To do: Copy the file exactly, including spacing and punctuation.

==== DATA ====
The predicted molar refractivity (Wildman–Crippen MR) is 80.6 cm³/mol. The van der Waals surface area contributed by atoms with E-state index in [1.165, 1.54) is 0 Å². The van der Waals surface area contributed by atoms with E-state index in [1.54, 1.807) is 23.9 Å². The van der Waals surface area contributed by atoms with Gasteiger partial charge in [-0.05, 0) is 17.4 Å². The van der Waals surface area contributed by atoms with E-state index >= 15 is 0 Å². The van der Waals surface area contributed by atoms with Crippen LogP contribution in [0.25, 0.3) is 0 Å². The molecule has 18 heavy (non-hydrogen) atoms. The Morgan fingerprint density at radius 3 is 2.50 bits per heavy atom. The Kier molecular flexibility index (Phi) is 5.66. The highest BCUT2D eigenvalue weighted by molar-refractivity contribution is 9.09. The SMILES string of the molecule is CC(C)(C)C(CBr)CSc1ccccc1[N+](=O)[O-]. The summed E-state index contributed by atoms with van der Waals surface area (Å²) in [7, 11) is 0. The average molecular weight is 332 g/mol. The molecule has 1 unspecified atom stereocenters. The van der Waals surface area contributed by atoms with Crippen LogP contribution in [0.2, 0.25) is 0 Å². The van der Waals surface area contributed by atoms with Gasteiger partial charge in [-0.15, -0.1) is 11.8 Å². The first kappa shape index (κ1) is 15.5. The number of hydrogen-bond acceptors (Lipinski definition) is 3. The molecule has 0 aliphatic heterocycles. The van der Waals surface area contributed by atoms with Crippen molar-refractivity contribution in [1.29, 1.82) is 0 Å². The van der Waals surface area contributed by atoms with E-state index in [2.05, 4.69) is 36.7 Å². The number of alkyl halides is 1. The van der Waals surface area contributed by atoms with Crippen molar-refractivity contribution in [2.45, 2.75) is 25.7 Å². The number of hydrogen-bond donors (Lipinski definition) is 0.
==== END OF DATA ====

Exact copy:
The predicted molar refractivity (Wildman–Crippen MR) is 80.6 cm³/mol. The van der Waals surface area contributed by atoms with E-state index in [1.165, 1.54) is 0 Å². The van der Waals surface area contributed by atoms with E-state index in [1.54, 1.807) is 23.9 Å². The van der Waals surface area contributed by atoms with Gasteiger partial charge in [-0.05, 0) is 17.4 Å². The van der Waals surface area contributed by atoms with E-state index >= 15 is 0 Å². The van der Waals surface area contributed by atoms with Crippen LogP contribution in [0.25, 0.3) is 0 Å². The molecule has 18 heavy (non-hydrogen) atoms. The Morgan fingerprint density at radius 3 is 2.50 bits per heavy atom. The Kier molecular flexibility index (Phi) is 5.66. The highest BCUT2D eigenvalue weighted by molar-refractivity contribution is 9.09. The SMILES string of the molecule is CC(C)(C)C(CBr)CSc1ccccc1[N+](=O)[O-]. The summed E-state index contributed by atoms with van der Waals surface area (Å²) in [7, 11) is 0. The average molecular weight is 332 g/mol. The molecule has 1 unspecified atom stereocenters. The van der Waals surface area contributed by atoms with Crippen LogP contribution in [0.2, 0.25) is 0 Å². The van der Waals surface area contributed by atoms with Gasteiger partial charge in [-0.15, -0.1) is 11.8 Å². The first kappa shape index (κ1) is 15.5. The number of hydrogen-bond acceptors (Lipinski definition) is 3. The molecule has 0 aliphatic heterocycles. The van der Waals surface area contributed by atoms with Crippen molar-refractivity contribution in [1.29, 1.82) is 0 Å². The van der Waals surface area contributed by atoms with E-state index in [2.05, 4.69) is 36.7 Å². The number of alkyl halides is 1. The van der Waals surface area contributed by atoms with Crippen molar-refractivity contribution in [2.45, 2.75) is 25.7 Å². The number of hydrogen-bond donors (Lipinski definition) is 0.